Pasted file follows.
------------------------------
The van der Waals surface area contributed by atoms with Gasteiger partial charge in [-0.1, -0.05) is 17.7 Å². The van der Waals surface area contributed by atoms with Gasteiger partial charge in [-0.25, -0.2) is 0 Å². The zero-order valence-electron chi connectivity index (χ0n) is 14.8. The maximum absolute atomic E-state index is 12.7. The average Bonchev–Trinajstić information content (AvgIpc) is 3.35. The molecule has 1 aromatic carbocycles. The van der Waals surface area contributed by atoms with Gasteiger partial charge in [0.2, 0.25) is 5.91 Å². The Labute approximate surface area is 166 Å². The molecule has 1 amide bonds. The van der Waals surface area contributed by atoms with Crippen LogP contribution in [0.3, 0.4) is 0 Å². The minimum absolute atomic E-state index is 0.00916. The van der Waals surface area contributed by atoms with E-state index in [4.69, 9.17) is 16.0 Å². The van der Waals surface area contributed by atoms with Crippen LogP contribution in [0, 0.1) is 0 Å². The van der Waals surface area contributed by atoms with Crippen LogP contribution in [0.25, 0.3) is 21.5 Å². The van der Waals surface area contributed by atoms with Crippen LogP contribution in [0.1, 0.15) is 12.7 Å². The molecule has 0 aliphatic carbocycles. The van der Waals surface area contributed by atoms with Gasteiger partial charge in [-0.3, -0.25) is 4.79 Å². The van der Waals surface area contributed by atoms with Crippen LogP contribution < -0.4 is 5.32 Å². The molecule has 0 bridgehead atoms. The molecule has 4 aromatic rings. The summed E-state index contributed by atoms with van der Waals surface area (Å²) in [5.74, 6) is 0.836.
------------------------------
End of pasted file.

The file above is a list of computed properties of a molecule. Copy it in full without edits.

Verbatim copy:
The van der Waals surface area contributed by atoms with Gasteiger partial charge in [-0.1, -0.05) is 17.7 Å². The van der Waals surface area contributed by atoms with Gasteiger partial charge in [-0.25, -0.2) is 0 Å². The zero-order valence-electron chi connectivity index (χ0n) is 14.8. The maximum absolute atomic E-state index is 12.7. The average Bonchev–Trinajstić information content (AvgIpc) is 3.35. The molecule has 1 aromatic carbocycles. The van der Waals surface area contributed by atoms with Gasteiger partial charge in [0.2, 0.25) is 5.91 Å². The Labute approximate surface area is 166 Å². The molecule has 1 amide bonds. The van der Waals surface area contributed by atoms with Crippen LogP contribution in [0.3, 0.4) is 0 Å². The minimum absolute atomic E-state index is 0.00916. The van der Waals surface area contributed by atoms with E-state index in [4.69, 9.17) is 16.0 Å². The van der Waals surface area contributed by atoms with Crippen LogP contribution in [0, 0.1) is 0 Å². The van der Waals surface area contributed by atoms with Crippen LogP contribution in [0.25, 0.3) is 21.5 Å². The van der Waals surface area contributed by atoms with Crippen LogP contribution in [0.1, 0.15) is 12.7 Å². The molecule has 0 aliphatic carbocycles. The van der Waals surface area contributed by atoms with Gasteiger partial charge in [-0.3, -0.25) is 4.79 Å². The van der Waals surface area contributed by atoms with Crippen LogP contribution < -0.4 is 5.32 Å². The molecule has 0 bridgehead atoms. The molecule has 4 aromatic rings. The summed E-state index contributed by atoms with van der Waals surface area (Å²) in [5.74, 6) is 0.836.